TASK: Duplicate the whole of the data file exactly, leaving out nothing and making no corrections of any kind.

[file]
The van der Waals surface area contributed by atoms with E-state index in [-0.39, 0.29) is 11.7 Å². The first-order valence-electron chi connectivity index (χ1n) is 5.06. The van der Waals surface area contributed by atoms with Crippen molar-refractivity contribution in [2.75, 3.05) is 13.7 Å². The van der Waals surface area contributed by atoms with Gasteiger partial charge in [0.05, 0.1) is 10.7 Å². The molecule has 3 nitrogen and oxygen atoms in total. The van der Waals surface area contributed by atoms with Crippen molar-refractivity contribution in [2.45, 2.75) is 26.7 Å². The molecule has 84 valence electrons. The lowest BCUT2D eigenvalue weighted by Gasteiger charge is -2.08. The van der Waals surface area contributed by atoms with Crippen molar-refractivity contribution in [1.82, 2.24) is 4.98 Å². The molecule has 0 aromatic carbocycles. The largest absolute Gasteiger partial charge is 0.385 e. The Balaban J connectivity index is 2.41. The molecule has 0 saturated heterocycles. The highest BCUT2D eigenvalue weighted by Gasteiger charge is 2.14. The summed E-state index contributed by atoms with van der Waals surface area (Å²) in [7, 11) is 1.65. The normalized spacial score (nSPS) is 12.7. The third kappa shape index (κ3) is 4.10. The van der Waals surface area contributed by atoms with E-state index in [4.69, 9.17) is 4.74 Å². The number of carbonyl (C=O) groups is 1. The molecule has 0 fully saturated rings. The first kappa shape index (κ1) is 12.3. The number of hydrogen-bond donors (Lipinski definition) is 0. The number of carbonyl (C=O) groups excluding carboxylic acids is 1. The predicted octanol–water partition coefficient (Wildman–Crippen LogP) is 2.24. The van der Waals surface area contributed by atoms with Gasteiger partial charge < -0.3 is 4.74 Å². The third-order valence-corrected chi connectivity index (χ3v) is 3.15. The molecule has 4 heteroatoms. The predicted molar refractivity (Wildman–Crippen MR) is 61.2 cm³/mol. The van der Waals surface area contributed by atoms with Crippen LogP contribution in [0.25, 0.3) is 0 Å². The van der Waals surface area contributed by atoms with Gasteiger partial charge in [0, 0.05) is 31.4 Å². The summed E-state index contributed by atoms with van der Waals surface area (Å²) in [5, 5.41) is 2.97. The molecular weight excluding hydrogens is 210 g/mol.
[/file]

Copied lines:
The van der Waals surface area contributed by atoms with E-state index in [-0.39, 0.29) is 11.7 Å². The first-order valence-electron chi connectivity index (χ1n) is 5.06. The van der Waals surface area contributed by atoms with Crippen molar-refractivity contribution in [2.75, 3.05) is 13.7 Å². The van der Waals surface area contributed by atoms with Gasteiger partial charge in [0.05, 0.1) is 10.7 Å². The molecule has 3 nitrogen and oxygen atoms in total. The van der Waals surface area contributed by atoms with Crippen molar-refractivity contribution in [2.45, 2.75) is 26.7 Å². The molecule has 84 valence electrons. The lowest BCUT2D eigenvalue weighted by Gasteiger charge is -2.08. The van der Waals surface area contributed by atoms with Crippen molar-refractivity contribution in [1.82, 2.24) is 4.98 Å². The molecule has 0 aromatic carbocycles. The largest absolute Gasteiger partial charge is 0.385 e. The Balaban J connectivity index is 2.41. The molecule has 0 saturated heterocycles. The highest BCUT2D eigenvalue weighted by Gasteiger charge is 2.14. The summed E-state index contributed by atoms with van der Waals surface area (Å²) in [7, 11) is 1.65. The normalized spacial score (nSPS) is 12.7. The third kappa shape index (κ3) is 4.10. The van der Waals surface area contributed by atoms with E-state index in [4.69, 9.17) is 4.74 Å². The number of carbonyl (C=O) groups is 1. The molecule has 0 fully saturated rings. The first kappa shape index (κ1) is 12.3. The number of hydrogen-bond donors (Lipinski definition) is 0. The number of carbonyl (C=O) groups excluding carboxylic acids is 1. The predicted octanol–water partition coefficient (Wildman–Crippen LogP) is 2.24. The van der Waals surface area contributed by atoms with Gasteiger partial charge < -0.3 is 4.74 Å². The third-order valence-corrected chi connectivity index (χ3v) is 3.15. The molecule has 4 heteroatoms. The predicted molar refractivity (Wildman–Crippen MR) is 61.2 cm³/mol. The van der Waals surface area contributed by atoms with Crippen LogP contribution in [0.25, 0.3) is 0 Å². The van der Waals surface area contributed by atoms with Gasteiger partial charge in [0, 0.05) is 31.4 Å². The summed E-state index contributed by atoms with van der Waals surface area (Å²) in [5, 5.41) is 2.97. The molecular weight excluding hydrogens is 210 g/mol.